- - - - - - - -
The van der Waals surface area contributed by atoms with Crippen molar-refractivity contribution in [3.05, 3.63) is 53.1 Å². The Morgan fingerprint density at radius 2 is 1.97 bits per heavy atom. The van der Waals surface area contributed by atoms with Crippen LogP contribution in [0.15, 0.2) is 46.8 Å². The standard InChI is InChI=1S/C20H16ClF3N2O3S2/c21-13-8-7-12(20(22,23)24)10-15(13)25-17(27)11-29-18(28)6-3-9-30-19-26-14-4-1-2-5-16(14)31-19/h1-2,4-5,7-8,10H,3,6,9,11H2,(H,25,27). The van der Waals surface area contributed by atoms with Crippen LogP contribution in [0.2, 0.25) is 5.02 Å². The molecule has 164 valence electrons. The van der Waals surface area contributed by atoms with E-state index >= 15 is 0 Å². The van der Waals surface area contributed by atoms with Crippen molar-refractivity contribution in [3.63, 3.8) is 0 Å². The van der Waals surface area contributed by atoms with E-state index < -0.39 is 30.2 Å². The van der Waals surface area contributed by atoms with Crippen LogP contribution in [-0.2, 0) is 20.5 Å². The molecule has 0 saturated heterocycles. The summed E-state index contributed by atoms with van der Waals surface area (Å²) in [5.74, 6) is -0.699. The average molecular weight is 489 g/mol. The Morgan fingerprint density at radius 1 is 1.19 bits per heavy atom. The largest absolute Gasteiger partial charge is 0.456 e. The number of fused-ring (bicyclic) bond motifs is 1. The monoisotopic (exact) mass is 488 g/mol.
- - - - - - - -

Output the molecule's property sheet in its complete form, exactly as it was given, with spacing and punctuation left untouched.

The van der Waals surface area contributed by atoms with Crippen molar-refractivity contribution in [3.05, 3.63) is 53.1 Å². The Morgan fingerprint density at radius 2 is 1.97 bits per heavy atom. The van der Waals surface area contributed by atoms with Crippen LogP contribution in [0.15, 0.2) is 46.8 Å². The standard InChI is InChI=1S/C20H16ClF3N2O3S2/c21-13-8-7-12(20(22,23)24)10-15(13)25-17(27)11-29-18(28)6-3-9-30-19-26-14-4-1-2-5-16(14)31-19/h1-2,4-5,7-8,10H,3,6,9,11H2,(H,25,27). The van der Waals surface area contributed by atoms with Crippen LogP contribution in [0.2, 0.25) is 5.02 Å². The molecule has 164 valence electrons. The van der Waals surface area contributed by atoms with E-state index >= 15 is 0 Å². The van der Waals surface area contributed by atoms with Crippen molar-refractivity contribution in [3.63, 3.8) is 0 Å². The van der Waals surface area contributed by atoms with E-state index < -0.39 is 30.2 Å². The van der Waals surface area contributed by atoms with Crippen LogP contribution in [-0.2, 0) is 20.5 Å². The molecule has 0 saturated heterocycles. The summed E-state index contributed by atoms with van der Waals surface area (Å²) in [5.74, 6) is -0.699. The average molecular weight is 489 g/mol. The Morgan fingerprint density at radius 1 is 1.19 bits per heavy atom. The largest absolute Gasteiger partial charge is 0.456 e. The number of fused-ring (bicyclic) bond motifs is 1. The monoisotopic (exact) mass is 488 g/mol.